The Raiders have an explosive passing game. The Texans don’t. Not much more need be said.
This week there are many words written in Houston media about Derek Carr, the Texan that wasn’t, rising star receiver Amari Cooper, established pro Michael Crabtree and the remainder of the Raider offensive contingent. The same is true for the Khalil Mack, Jadeveon Clowney comparisons. My comments would only add redundancy to the oft-discussed “what ifs”, so let’s skip them.
Statistically the Texans defense is good and the offense stinks (“stinks” is a technical term used when a team passes 27 times and only gains 99 yards). The Raiders have a good offense and a statistically poor defense. If statistics told the whole story this would be an interesting game of match-ups where each teams strength pairs against the other’s weakness.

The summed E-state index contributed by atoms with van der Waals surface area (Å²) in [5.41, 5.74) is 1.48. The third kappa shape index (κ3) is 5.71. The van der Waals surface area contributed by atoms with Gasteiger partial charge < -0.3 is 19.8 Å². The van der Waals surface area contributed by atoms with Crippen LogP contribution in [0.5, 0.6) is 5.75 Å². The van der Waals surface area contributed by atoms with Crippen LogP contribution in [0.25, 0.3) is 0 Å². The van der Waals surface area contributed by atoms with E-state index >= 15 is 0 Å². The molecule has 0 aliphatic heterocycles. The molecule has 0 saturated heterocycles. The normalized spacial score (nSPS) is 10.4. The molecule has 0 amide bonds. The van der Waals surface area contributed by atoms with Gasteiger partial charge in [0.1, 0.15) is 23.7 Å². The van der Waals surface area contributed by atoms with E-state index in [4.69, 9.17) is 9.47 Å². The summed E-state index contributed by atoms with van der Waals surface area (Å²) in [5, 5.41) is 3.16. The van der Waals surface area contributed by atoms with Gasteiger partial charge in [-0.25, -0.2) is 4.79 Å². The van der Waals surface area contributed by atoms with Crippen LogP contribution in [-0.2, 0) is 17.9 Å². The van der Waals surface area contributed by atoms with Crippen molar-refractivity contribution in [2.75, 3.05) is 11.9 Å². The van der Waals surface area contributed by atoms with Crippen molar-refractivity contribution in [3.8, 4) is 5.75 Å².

Alas, statistics sometimes lie. The Raiders have a very talented defense that inexplicably floundered early in the season. However, the defense has come together in the last several games, while the Texans offense has not. That’s the match-up that decides the game. The Raiders offense is so good that it will score points against the Texans strong defense. The Texans offense won’t reciprocate.
Give the points and take the under. Raiders win 31-13.